Labour positions

There’s no right or wrong position to be in during labour. Listen to your body, experiment with different movements and do what’s most helpful for you.

Your midwife will encourage you to find a position that suits you – everyone's different.

Keep moving to stay comfortable

You’re likely to cope best with labour if you can move around freely and change position when you need to. You may find different positions work best at different times.

Lying on your back can be uncomfortable and makes it more difficult for your baby to get through your pelvis, so your midwife is unlikely to suggest it.

Positions to try

The best position during labour is a personal choice
Techniques for using a birthing ball during labour are taught at antenatal classes NHS Health Scotland

Try these positions and rest when you need to:

  • Walking and standing
  • Kneeling – you can rest by leaning forward between contractions
  • Sitting – you can sit astride a chair and lean forward resting on a cushion or pillow, sit on a birthing ball or a beanbag
  • Use a birthing ball
  • Supported standing or squatting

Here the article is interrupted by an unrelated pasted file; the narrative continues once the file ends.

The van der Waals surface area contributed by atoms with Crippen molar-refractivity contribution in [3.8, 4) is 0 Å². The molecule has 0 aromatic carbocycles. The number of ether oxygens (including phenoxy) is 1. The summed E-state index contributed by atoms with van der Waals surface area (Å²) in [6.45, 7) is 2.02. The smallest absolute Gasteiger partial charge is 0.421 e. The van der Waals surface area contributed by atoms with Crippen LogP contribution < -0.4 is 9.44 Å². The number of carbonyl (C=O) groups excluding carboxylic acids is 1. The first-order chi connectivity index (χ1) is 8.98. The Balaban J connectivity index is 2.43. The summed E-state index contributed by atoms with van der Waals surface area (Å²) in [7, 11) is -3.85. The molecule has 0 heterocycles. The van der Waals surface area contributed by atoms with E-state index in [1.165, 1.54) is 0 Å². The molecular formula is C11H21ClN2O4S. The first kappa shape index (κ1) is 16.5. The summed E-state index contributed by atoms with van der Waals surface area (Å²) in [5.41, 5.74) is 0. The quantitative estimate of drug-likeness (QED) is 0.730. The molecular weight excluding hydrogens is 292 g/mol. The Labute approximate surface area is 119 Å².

• Rock on all fours or rock your pelvis in whatever position you find comfortable

Tommy's has more about movement and positions during labour

Supported standing or squatting

This position opens your pelvis wide and your baby can be born with the help of gravity.

You’ll need support for your upper body to keep your balance and your partner can do that by holding you from behind, under your arms.

Make sure your knees are always lower than your hips as this reduces the strain on your joints.

Using a birthing ball

A birthing ball is a large inflatable ball used in a gym. You might find it comfortable because you can rock or tilt your pelvis.

When you’re sitting on one you’re at a good angle for childbirth with your pelvis above your knees.


Translations and alternative formats of this information are available from Public Health Scotland.